Our exit interview series on the 2023 Clippers continues with a review of the season of much-maligned veteran power forward Marcus Morris.
Weight: 218 pounds
Position: Power Forward
Years in NBA: 12
Key Regular Season Stats: Started all 65 of his appearances and averaged 11.2 points, 4.0 rebounds, and 1.8 assists on 42.6/36.4/78.2 splits in 28.1 minutes per game
Postseason Stats: Started 2 of his 3 appearances and averaged 8.7 points and 4.0 rebounds on 34.5/16.7/100 splits in 2.7 minutes per game
Marcus Morris was a key figure of both the Clippers’ 2021 Western Conference Finals run, making 47% of his threes that season and starting 18 of LAC’s 19 playoff games, and their stubborn 2022 campaign with injured stars, increasing his scoring average to 15.4 points per game and shouldering a greater offensive workload. It was hard to blame him for his efficiency declining from 2021 to 2022–without full seasons of Paul George and Kawhi Leonard demanding defensive attention, Morris was forced to work for his own looks instead of cashing in on clean corner three looks. But heading into this season, with the Clippers’ stars back on the floor (and before you say anything, those guys played more total games this season than they did in that 2021 year), the expectation and hope was that Morris would get back to his sharpshooting ways. After all, a pair of fellow veteran power forwards, both better on the defensive end of the floor and both on 8-figure salaries, were waiting in the wings. Marcus justifying his starting role was going to require shot-making.
Sadly, it just didn’t materialize. This was Marcus’ age 33 season–he’ll turn 34 in September before training camp begins this fall–and it really does feel like the knee stiffness that has plagued him for years prevents him from moving well for more than a few weeks at a time. Morris’ three-point efficiency didn’t return to his 2021 level, or even gain ground on his 2022 level. In fact, Morris shot notably worse than his backups, Nico Batum and Robert Covington (36.4%, 39.1%, and 39.7%, respectively), while also taking the fewest three point attempts per 100 possessions. If we put together “Marcus justifying his starting role requires high-level shot-making” and “Marcus shot worse than the other power forwards,” it probably won’t surprise you to hear that the Clippers lost Morris’ minutes this season (despite him being in the stronger starting lineup and playing more minutes with the stars!) and were notably worse when he played than when he sat.
But that doesn’t fell the whole story of Marcus’ season. Through his first 41 games, he was much closer to his expected self: 13.3 points, 4.8 rebounds, 44% from the field, and 38% from deep. That production still falls well short of his amazing 2021 shooting, and still should have left the door open for others to get opportunities, but it was acceptable. Then, in a 24-appearance stretch that endured for over 2 months from mid-January to late March, Morris averaged just 7.6 points and 2.6 rebounds as a starter, shooting a miserable 38.8% from the field and 31.3% from deep. It was an absolutely brutal shooting slump, and Lue sticking with him cost the Clippers games. Finally, it was announced that Batum would take over the starting power forward spot as Morris missed time in late March in the NBA’s health and safety protocols. In the playoffs, with Leonard and George both sidelined and Batum completely ineffective offensively, Lue again turned to Morris, with underwhelming results: he shot 34.5% from the field and 16.7% from three across 3 appearances. In all three games, the Clippers lost the minutes he spent on the floor (by 7, 19, and 15) and won the minutes when he sat (by 2, 7, and 9).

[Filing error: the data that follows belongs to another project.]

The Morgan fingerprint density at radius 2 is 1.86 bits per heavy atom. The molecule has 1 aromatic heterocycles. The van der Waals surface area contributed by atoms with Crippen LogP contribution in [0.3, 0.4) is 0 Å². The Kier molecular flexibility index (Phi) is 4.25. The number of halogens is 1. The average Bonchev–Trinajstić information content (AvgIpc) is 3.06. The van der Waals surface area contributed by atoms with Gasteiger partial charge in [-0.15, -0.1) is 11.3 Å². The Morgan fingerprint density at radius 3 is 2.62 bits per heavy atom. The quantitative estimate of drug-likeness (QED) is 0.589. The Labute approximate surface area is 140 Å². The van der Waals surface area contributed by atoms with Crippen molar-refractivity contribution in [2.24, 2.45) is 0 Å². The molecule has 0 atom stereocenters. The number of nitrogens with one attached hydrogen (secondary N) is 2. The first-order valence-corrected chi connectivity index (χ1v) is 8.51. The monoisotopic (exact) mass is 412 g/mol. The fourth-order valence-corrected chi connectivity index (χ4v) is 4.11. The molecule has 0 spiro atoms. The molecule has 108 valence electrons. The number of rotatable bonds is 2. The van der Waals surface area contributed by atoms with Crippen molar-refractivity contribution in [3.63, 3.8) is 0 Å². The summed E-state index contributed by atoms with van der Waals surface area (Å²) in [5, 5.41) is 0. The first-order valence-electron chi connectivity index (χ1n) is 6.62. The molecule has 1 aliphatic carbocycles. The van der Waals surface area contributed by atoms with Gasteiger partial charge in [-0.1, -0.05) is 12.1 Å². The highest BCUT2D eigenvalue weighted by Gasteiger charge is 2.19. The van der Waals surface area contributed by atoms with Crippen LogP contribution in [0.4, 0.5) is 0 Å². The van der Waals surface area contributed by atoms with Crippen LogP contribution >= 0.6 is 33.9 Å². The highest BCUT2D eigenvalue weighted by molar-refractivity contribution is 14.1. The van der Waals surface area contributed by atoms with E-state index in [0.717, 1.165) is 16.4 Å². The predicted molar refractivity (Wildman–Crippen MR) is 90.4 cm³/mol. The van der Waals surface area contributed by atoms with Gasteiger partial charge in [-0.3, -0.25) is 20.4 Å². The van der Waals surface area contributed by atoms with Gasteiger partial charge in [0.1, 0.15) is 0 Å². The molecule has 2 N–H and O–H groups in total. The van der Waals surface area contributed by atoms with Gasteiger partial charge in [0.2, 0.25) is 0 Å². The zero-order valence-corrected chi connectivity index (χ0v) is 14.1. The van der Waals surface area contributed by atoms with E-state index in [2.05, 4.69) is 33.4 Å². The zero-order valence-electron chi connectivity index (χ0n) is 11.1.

Future with Clippers
Marcus has one season left on his deal worth $17.1M, but it’s tough to imagine the team keeping him around this summer. The power forward position is clearly the Clippers’ biggest issue, with a need to get younger and more athletic (possibly by moving Kawhi Leonard to power forward and adding a younger wing, like Terance Mann, to the starting lineup). A 34-year-old Marcus Morris next season doesn’t fit that description. And moving him to a backup role doesn’t make a ton of sense, since they have 2 other veteran forwards with 8-figure guaranteed salaries for next season, both of whom were better than Marcus last year. Sometimes, a front office has to take a player away from a coach who that coach just can’t quit trusting despite clearly superior alternatives–I think this is one of those times. I’m looking for Marcus, along with Eric Gordon’s slightly larger salary, to be the two expiring money pieces the Clippers shop along with their limited assets (pick #30 in this year’s draft, future 1sts in 2028/2030, swaps in 2027/29, Terance Mann, and Bones Hyland) to try and find a third star. But even if that doesn’t work out, moving on from Marcus could be a pathway for the Clippers to try and avoid the league’s new “second apron” luxury tax rules.
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